It looks hideously overcomplicated (and also sort of macabre) but I'm pretty sure that the design of the actual human skeletomusculature is actually damn near as simple and streamlined as it is possible for it to be for the job that it actually does. If you want to build a robot that can interact with the world like a human does, I think this team is on the right track.

Of course, that thermoplastic polymer will eventually have to go. 60 degrees celsius isn't that far off the kind of temps you can get on a really hot day in a hot part of the Earth; nobody's going to buy a robot manservant who melts if you accidentally leave him in the car during the summer. Still, I really think this approach shows a lot of promise.
posted by Anticipation Of A New Lover's Arrival, The at 4:43 PM on November 18, 2014 [14 favorites]


One of the interesting implications of the proposed research (although I'm not sure how plausible it is) is the idea of embodied intelligence. A great deal of your early learning goes into figuring out how to control the competing pressures of your body to move around. It seems that, in their model, intelligence isn't separate from the body, but is inextricably tied to it.
posted by codacorolla at 4:48 PM on November 18, 2014 [1 favorite]


Is the name Ecce some kind of nerdy "no homo"?
posted by Pope Guilty


It's probably a reference to Pilate presenting a freshly-flogged Christ to the Sanhedrin immediately prior to his crucifixion, saying, "Ecce, Homo" which translates as "Behold, the man."
posted by Ryvar at 4:54 PM on November 18, 2014 [1 favorite]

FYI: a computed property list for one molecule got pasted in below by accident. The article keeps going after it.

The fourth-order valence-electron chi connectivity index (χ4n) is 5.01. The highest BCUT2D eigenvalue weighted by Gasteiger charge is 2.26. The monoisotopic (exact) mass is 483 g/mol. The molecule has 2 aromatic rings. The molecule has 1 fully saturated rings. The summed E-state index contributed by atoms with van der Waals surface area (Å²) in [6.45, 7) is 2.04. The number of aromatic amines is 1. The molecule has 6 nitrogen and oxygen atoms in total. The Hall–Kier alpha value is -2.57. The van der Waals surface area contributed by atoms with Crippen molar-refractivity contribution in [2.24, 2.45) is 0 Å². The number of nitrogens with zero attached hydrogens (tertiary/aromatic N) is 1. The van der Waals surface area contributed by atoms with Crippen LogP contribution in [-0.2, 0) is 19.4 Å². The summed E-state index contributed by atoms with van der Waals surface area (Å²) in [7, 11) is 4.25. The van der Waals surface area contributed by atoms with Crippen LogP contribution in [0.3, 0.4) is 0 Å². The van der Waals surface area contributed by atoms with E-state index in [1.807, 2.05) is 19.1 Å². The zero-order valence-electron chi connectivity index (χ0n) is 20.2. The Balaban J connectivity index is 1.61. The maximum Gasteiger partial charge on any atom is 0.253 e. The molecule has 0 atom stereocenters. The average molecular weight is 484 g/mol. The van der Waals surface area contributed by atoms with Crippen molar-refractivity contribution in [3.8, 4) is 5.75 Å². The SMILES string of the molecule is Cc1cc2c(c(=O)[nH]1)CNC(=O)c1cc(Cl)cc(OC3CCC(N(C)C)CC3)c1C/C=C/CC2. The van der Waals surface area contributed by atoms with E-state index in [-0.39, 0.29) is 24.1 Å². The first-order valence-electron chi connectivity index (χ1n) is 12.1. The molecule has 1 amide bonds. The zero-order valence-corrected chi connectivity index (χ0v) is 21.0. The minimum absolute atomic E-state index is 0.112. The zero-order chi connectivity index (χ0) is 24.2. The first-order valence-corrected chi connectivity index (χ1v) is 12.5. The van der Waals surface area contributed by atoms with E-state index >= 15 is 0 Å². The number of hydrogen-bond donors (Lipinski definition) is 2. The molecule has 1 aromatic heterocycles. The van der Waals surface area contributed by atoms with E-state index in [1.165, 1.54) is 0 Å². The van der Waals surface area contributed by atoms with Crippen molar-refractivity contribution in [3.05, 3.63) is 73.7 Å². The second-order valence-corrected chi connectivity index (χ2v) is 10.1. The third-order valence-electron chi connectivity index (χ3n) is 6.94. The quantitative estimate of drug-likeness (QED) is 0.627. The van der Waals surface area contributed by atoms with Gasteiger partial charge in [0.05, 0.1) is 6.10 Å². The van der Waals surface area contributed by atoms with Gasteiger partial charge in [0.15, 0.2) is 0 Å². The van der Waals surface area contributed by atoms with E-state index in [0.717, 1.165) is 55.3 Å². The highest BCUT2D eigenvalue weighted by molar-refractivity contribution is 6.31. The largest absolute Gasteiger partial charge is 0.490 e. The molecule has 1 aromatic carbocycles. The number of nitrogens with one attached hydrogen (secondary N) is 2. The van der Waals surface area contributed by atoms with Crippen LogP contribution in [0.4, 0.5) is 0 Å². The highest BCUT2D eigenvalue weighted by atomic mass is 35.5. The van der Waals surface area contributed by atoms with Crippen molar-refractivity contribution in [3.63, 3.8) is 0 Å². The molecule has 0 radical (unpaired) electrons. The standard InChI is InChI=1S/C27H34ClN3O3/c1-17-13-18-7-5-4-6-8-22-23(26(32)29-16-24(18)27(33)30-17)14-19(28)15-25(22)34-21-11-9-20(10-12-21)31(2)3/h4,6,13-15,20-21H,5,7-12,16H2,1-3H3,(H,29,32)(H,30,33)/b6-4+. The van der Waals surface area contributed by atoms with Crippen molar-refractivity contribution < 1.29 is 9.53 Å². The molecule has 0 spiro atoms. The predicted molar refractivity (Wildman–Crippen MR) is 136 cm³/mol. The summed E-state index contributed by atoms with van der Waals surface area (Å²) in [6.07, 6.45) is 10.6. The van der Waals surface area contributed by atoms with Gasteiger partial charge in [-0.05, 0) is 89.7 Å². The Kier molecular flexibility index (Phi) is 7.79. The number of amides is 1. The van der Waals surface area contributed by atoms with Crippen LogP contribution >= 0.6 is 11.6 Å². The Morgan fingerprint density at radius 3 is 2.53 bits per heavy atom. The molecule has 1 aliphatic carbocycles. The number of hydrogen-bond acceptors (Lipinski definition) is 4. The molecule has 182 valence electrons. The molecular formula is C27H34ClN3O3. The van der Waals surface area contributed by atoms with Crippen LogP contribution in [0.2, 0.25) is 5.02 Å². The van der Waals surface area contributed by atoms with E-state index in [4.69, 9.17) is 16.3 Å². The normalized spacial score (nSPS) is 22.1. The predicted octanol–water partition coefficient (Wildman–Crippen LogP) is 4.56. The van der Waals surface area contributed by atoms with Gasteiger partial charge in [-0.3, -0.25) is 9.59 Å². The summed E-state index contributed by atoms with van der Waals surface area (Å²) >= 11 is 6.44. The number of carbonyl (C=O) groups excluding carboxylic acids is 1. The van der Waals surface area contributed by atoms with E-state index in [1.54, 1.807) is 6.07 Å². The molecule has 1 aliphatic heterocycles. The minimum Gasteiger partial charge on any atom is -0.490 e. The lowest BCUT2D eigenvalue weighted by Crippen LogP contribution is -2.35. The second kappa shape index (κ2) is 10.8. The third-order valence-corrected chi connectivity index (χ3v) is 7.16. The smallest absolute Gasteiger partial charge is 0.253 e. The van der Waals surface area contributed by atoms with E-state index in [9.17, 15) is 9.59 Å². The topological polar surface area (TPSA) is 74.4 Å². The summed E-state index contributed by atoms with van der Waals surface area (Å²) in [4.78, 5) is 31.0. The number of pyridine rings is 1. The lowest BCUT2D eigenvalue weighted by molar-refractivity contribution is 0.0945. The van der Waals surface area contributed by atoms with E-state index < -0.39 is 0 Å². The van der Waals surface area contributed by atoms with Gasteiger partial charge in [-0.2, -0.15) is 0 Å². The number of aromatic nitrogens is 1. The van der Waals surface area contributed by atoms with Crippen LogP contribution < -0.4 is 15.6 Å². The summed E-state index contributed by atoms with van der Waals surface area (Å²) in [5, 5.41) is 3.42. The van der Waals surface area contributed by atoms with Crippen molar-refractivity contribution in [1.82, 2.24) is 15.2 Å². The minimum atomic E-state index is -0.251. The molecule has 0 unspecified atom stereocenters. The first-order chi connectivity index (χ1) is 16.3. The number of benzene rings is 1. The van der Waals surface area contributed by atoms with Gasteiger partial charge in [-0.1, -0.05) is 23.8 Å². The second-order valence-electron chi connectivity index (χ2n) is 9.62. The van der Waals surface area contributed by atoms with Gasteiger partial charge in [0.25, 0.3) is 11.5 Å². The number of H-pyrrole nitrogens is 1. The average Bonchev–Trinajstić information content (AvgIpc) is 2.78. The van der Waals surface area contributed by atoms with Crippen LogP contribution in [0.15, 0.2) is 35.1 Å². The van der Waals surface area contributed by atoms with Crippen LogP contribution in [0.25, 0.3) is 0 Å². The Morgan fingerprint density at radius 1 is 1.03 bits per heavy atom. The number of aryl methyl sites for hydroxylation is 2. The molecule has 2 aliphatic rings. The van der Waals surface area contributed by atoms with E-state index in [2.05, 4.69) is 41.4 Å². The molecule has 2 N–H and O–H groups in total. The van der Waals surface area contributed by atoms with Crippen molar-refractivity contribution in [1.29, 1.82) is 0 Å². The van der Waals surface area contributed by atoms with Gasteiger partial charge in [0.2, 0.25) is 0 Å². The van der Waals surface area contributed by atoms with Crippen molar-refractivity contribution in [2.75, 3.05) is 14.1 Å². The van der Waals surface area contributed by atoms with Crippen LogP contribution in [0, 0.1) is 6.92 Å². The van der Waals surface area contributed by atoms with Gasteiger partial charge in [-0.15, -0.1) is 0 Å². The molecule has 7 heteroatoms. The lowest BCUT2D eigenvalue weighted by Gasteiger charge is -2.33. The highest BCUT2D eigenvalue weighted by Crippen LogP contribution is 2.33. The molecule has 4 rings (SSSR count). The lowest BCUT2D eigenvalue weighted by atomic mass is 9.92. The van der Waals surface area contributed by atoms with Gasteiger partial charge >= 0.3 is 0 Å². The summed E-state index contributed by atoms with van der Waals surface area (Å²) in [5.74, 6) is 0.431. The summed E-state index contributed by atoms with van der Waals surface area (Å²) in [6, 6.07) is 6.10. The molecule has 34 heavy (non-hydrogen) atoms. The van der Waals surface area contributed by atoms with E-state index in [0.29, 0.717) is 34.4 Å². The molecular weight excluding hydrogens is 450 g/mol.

localroger: "It bears an unnerving resemblance to Bill D. Cat from Bloom County."

Wow, you're not kidding, it is a dead ringer.
posted by Eyebrows McGee at 5:00 PM on November 18, 2014


It's probably a reference to Pilate presenting a freshly-flogged Christ to the Sanhedrin immediately prior to his crucifixion, saying, "Ecce, Homo" which translates as "Behold, the man."

That, uh, was the joke. /deep sigh
posted by Pope Guilty at 5:17 PM on November 18, 2014 [2 favorites]


Then in the end bit they had made it put a shirt on, and I was like "nevermind, that doesn't help at all." It actually looked sort of... pathetic.

SEE MOM I TOLD YOU IT LOOKS BAD AND I AM MEANT TO BE FREE
posted by Greg Nog at 5:38 PM on November 18, 2014 [3 favorites]


That, uh, was the joke. /deep sigh
posted by Pope Guilty


My bad, I just came here from a 50% religious right FB feed (family, not friends) post-midterm elections. That kind of sarcasm is gonna go straight over my head right now.
posted by Ryvar at 6:10 PM on November 18, 2014 [2 favorites]